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Supreme Court seeks DOJ input on comp coverage for cannabis


The U.S. Supreme Court on Tuesday asked the Department of Justice to weigh in on whether workers compensation insurers should reimburse for medical marijuana.

Specifically, the court is considering requests to review Minnesota Supreme Court decisions holding that employers can’t be compelled to reimburse injured workers for medical cannabis because it would require them to violate federal law.

Before it rules on the matter, the U.S. Supreme Court is inviting the Department of Justice to file its views in Susan K. Musta v. Mendota Heights Dental Center et al. and Daniel Bierbach v. Digger’s Polaris, two October 2021 decisions that held that the Workers’ Compensation Court of Appeal lacks jurisdiction to determine whether the Controlled Substances Act preempts state law, as it would require interpreting federal law.

The Minnesota court concluded that the federal prohibition on possession of cannabis preempts employers from being compelled to reimburse injured workers for the cost of medical cannabis.

Workers compensation judges in both cases had ruled that ongoing congressional appropriation riders prohibiting the DOJ from prosecuting acts that comply with state medical marijuana laws eliminated any risk that employers in both cases would face. The Workers’ Compensation Court of Appeals affirmed both orders, but the state Supreme Court in October reversed.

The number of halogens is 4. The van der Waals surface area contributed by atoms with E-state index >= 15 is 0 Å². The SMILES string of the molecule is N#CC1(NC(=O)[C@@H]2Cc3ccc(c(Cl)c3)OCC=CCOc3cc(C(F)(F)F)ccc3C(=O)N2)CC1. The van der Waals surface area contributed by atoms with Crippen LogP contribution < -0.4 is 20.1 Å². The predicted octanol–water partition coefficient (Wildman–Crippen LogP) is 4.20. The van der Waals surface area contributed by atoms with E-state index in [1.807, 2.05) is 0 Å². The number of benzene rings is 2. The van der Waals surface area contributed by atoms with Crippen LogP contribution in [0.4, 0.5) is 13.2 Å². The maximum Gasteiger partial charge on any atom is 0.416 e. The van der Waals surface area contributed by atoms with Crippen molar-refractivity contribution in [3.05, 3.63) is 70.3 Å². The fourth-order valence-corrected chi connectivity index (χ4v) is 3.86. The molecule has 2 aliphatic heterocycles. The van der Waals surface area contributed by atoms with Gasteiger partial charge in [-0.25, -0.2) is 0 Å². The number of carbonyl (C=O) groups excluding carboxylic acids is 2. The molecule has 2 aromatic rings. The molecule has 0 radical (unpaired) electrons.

“Despite action in multiple states relating to medical cannabis and other cannabis-related issues, Congress has never chosen to de-schedule or re-schedule cannabis; it has instead used funding mechanisms to institute temporary, short-term stays of enforcement,” the court said in Musta. “Possession of cannabis remains prohibited by the CSA, and we cannot read these riders as implicit suspensions of a legislative determination of illegality.”

Attorneys filed a petition in November asking the U.S. Supreme Court to review the case, claiming the patchwork of state laws on cannabis, some of which directly contradict the federal prohibition on the drug, requires guidance for lower courts to follow.

“More generally, courts have been bedeviled with difficult questions regarding how to apply state marijuana laws in the shadow of the federal prohibition on marijuana,” the brief reads. “As more and more states legalize and regulate medical and recreational marijuana, cases raising these questions will multiply.”



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